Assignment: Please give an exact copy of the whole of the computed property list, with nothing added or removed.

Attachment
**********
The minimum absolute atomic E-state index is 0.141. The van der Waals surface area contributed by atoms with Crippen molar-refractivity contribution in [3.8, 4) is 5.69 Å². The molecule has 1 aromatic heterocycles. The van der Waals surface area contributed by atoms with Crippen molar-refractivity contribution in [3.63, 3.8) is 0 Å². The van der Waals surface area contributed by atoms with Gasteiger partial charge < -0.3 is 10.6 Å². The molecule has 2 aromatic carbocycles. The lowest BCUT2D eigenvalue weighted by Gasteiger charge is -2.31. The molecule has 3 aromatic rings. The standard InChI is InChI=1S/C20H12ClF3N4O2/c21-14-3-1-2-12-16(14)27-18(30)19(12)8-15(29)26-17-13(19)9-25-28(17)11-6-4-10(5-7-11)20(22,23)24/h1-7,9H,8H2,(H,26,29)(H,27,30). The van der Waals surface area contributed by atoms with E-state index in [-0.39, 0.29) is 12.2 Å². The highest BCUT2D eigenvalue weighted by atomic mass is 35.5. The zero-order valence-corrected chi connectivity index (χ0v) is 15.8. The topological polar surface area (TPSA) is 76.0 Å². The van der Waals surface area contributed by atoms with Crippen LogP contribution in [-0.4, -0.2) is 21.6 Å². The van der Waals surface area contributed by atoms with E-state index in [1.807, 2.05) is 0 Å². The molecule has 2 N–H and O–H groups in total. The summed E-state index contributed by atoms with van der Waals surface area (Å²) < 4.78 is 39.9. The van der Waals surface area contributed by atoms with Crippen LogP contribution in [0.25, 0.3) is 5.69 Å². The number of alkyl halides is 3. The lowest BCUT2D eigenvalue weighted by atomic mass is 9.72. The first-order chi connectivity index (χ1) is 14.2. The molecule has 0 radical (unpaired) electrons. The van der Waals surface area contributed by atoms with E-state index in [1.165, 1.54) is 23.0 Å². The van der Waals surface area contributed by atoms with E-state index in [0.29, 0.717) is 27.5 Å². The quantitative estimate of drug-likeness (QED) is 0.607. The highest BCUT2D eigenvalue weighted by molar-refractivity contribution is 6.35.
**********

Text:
The minimum absolute atomic E-state index is 0.141. The van der Waals surface area contributed by atoms with Crippen molar-refractivity contribution in [3.8, 4) is 5.69 Å². The molecule has 1 aromatic heterocycles. The van der Waals surface area contributed by atoms with Crippen molar-refractivity contribution in [3.63, 3.8) is 0 Å². The van der Waals surface area contributed by atoms with Gasteiger partial charge < -0.3 is 10.6 Å². The molecule has 2 aromatic carbocycles. The lowest BCUT2D eigenvalue weighted by Gasteiger charge is -2.31. The molecule has 3 aromatic rings. The standard InChI is InChI=1S/C20H12ClF3N4O2/c21-14-3-1-2-12-16(14)27-18(30)19(12)8-15(29)26-17-13(19)9-25-28(17)11-6-4-10(5-7-11)20(22,23)24/h1-7,9H,8H2,(H,26,29)(H,27,30). The van der Waals surface area contributed by atoms with E-state index in [-0.39, 0.29) is 12.2 Å². The highest BCUT2D eigenvalue weighted by atomic mass is 35.5. The zero-order valence-corrected chi connectivity index (χ0v) is 15.8. The topological polar surface area (TPSA) is 76.0 Å². The van der Waals surface area contributed by atoms with Crippen LogP contribution in [-0.4, -0.2) is 21.6 Å². The van der Waals surface area contributed by atoms with E-state index in [1.807, 2.05) is 0 Å². The molecule has 2 N–H and O–H groups in total. The summed E-state index contributed by atoms with van der Waals surface area (Å²) < 4.78 is 39.9. The van der Waals surface area contributed by atoms with Crippen LogP contribution in [0.25, 0.3) is 5.69 Å². The number of alkyl halides is 3. The lowest BCUT2D eigenvalue weighted by atomic mass is 9.72. The first-order chi connectivity index (χ1) is 14.2. The molecule has 0 radical (unpaired) electrons. The van der Waals surface area contributed by atoms with E-state index in [1.165, 1.54) is 23.0 Å². The van der Waals surface area contributed by atoms with E-state index in [0.29, 0.717) is 27.5 Å². The quantitative estimate of drug-likeness (QED) is 0.607. The highest BCUT2D eigenvalue weighted by molar-refractivity contribution is 6.35.